Course Hero. "Thus Spoke Zarathustra Study Guide." Course Hero. 7 May 2018. Web. 19 July 2018. <https://www.coursehero.com/lit/Thus-Spoke-Zarathustra/>.
Course Hero. (2018, May 7). Thus Spoke Zarathustra Study Guide. In Course Hero. Retrieved July 19, 2018, from https://www.coursehero.com/lit/Thus-Spoke-Zarathustra/
(Course Hero, 2018)
Course Hero. "Thus Spoke Zarathustra Study Guide." May 7, 2018. Accessed July 19, 2018. https://www.coursehero.com/lit/Thus-Spoke-Zarathustra/.
Course Hero, "Thus Spoke Zarathustra Study Guide," May 7, 2018, accessed July 19, 2018, https://www.coursehero.com/lit/Thus-Spoke-Zarathustra/.
Animals play an important role in the way Zarathustra expresses his ideas to himself and to others willing to listen to him. For the most part, Zarathustra attributes human characteristics and motives to animals by way of illustrating some of his most important issues on deceit, revenge, and the metamorphosis of the spirit. Other than the adder, only Zarathustra's companions of the eagle and the serpent are enabled with human speech. It can be taken that these animals represent Zarathustra's musings in his solitude in contrast to his teachings when he is in the company of other people.
Blood is a powerful symbol of both life and death in the struggle to realize either private or public power. Nietzsche uses blood to compare and contrast the condemned criminal and the judge who sentences him to death. Given the description of Chapter 6: On the Pale Criminal, it appears the person is pale from lack of blood, since "he was equal to his deed when he did it; but he could not bear its image after it was done." Zarathustra addresses those who condemn the criminal through the image of the criminal's act as "you, red [with blood] judge, if you were to tell ... all that you have ... done ... everyone would cry, 'Away with this ... this poisonous worm!'"
The association of blood with public and private revenge is further amplified in Chapter 26: On Priests in which Zarathustra says, "They wrote signs of blood on the way they walked ... But ... blood poisons ... the purest doctrine and turns it into ... hatred of the heart."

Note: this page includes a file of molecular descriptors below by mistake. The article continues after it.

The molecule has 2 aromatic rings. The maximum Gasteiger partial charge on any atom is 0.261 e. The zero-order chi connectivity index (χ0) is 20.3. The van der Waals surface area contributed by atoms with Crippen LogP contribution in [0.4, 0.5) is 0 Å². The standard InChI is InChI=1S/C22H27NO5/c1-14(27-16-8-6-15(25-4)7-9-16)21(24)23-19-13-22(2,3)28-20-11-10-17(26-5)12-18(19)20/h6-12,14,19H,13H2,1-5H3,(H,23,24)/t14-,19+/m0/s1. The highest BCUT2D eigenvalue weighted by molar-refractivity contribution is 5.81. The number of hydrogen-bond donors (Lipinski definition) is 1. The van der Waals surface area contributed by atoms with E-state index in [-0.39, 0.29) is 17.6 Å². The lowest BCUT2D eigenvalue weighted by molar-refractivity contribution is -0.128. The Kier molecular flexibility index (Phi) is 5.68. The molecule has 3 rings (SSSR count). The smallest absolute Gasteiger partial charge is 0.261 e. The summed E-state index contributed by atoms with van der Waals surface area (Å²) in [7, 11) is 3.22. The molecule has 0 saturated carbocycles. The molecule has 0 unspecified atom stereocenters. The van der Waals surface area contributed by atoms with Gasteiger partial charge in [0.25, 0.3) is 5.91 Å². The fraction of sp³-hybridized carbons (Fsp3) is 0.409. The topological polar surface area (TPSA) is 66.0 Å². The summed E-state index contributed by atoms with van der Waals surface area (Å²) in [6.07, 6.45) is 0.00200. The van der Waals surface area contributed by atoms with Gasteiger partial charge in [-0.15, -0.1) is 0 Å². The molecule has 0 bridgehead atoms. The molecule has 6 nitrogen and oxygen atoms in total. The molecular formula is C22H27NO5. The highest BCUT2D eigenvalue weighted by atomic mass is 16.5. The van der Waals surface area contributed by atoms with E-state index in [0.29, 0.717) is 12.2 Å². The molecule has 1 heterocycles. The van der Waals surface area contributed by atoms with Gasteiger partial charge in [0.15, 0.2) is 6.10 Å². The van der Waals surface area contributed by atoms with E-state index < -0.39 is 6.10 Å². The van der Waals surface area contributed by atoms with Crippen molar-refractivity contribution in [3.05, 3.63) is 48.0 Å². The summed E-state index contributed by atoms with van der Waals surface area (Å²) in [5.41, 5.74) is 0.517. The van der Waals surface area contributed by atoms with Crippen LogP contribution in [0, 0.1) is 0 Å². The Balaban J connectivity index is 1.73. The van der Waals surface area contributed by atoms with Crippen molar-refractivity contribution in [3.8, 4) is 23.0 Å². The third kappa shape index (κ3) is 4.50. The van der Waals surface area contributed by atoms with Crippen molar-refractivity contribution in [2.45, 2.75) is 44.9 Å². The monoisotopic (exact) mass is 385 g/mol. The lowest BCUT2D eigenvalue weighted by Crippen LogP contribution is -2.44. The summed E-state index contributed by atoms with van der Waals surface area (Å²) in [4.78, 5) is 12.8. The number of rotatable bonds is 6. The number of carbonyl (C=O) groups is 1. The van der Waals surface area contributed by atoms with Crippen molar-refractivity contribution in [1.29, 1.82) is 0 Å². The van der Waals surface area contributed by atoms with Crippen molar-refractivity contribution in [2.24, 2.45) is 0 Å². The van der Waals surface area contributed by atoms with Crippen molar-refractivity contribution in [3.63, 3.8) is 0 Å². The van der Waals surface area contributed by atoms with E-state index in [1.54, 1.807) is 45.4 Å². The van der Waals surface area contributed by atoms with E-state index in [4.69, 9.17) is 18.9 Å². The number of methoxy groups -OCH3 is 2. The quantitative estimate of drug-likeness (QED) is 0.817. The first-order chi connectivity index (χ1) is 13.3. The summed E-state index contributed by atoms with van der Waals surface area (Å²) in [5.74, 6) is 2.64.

A bridge in Thus Spoke Zarathustra represents a crossing over from one identity or state of being into another. Zarathustra states in Chapter 29: On the Tarantulas, "For that man be delivered from revenge, that is for me the bridge to the highest hope, and a rainbow after long storms." It is possible that this symbol of passing from one ground to another via a bridge was taken by Nietzsche from the teachings of the Iranian prophet Zoroaster (also named Zarathustra). The Gathas, a collection of hymns attributed to Zoroaster, deal with the separation of good from bad people who, upon death, must "pass over the Bridge of the Requiter" in order to come to judgment, whereupon they are separated to either dwell in "the kingdom of everlasting joy and delight" or be "consigned to the regions of horror and darkness."
Figs are representations of what the disciple thirsts for from the spiritual master. Zarathustra tells his disciples in Chapter 24: Upon the Blessed Isles, "Thus, like figs, these teachings fall to you, my friends; now consume their juice and their sweet meat." In this way, Zarathustra urges his disciples/brothers to enjoy the "flavor" of his teachings as if their spirits had been starving for a long time and then suddenly were able to enjoy what the world at large had been scarce in providing them. The gift of this sweetness is to be savored in the time it has been received and remembered, however, because what Zarathustra has to offer falls like ripe figs at a certain and limited time. At least twice in Thus Spoke Zarathustra he sends his disciples/brothers away from him so that each one of them can keep for himself what he has received and use it to realize the metamorphosis of his own spirit.